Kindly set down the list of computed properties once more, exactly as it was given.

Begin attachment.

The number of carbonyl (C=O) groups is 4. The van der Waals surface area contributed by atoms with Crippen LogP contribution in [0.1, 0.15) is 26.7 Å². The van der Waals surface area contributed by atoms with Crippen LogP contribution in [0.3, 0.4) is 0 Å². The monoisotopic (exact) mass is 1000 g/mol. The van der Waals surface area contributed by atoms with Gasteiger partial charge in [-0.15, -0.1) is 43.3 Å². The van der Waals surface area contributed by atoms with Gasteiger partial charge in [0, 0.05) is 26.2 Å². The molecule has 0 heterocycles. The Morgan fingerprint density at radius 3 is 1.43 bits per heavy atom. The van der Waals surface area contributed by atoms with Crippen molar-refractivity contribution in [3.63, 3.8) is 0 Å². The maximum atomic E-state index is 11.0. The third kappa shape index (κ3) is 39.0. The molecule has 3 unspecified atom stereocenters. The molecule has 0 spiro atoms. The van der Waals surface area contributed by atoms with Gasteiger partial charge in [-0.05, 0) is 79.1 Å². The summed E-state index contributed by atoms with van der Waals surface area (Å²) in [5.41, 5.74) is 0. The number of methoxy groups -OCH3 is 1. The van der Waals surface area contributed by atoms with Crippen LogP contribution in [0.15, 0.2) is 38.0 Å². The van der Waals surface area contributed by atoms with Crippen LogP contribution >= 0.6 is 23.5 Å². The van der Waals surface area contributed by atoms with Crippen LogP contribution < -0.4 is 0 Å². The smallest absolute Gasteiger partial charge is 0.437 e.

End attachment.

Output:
The number of carbonyl (C=O) groups is 4. The van der Waals surface area contributed by atoms with Crippen LogP contribution in [0.1, 0.15) is 26.7 Å². The van der Waals surface area contributed by atoms with Crippen LogP contribution in [0.3, 0.4) is 0 Å². The monoisotopic (exact) mass is 1000 g/mol. The van der Waals surface area contributed by atoms with Gasteiger partial charge in [-0.15, -0.1) is 43.3 Å². The van der Waals surface area contributed by atoms with Gasteiger partial charge in [0, 0.05) is 26.2 Å². The molecule has 0 heterocycles. The Morgan fingerprint density at radius 3 is 1.43 bits per heavy atom. The van der Waals surface area contributed by atoms with Crippen molar-refractivity contribution in [3.63, 3.8) is 0 Å². The maximum atomic E-state index is 11.0. The third kappa shape index (κ3) is 39.0. The molecule has 3 unspecified atom stereocenters. The molecule has 0 spiro atoms. The van der Waals surface area contributed by atoms with Gasteiger partial charge in [-0.05, 0) is 79.1 Å². The summed E-state index contributed by atoms with van der Waals surface area (Å²) in [5.41, 5.74) is 0. The number of methoxy groups -OCH3 is 1. The van der Waals surface area contributed by atoms with Crippen LogP contribution in [0.15, 0.2) is 38.0 Å². The van der Waals surface area contributed by atoms with Crippen LogP contribution >= 0.6 is 23.5 Å². The van der Waals surface area contributed by atoms with Crippen LogP contribution < -0.4 is 0 Å². The smallest absolute Gasteiger partial charge is 0.437 e.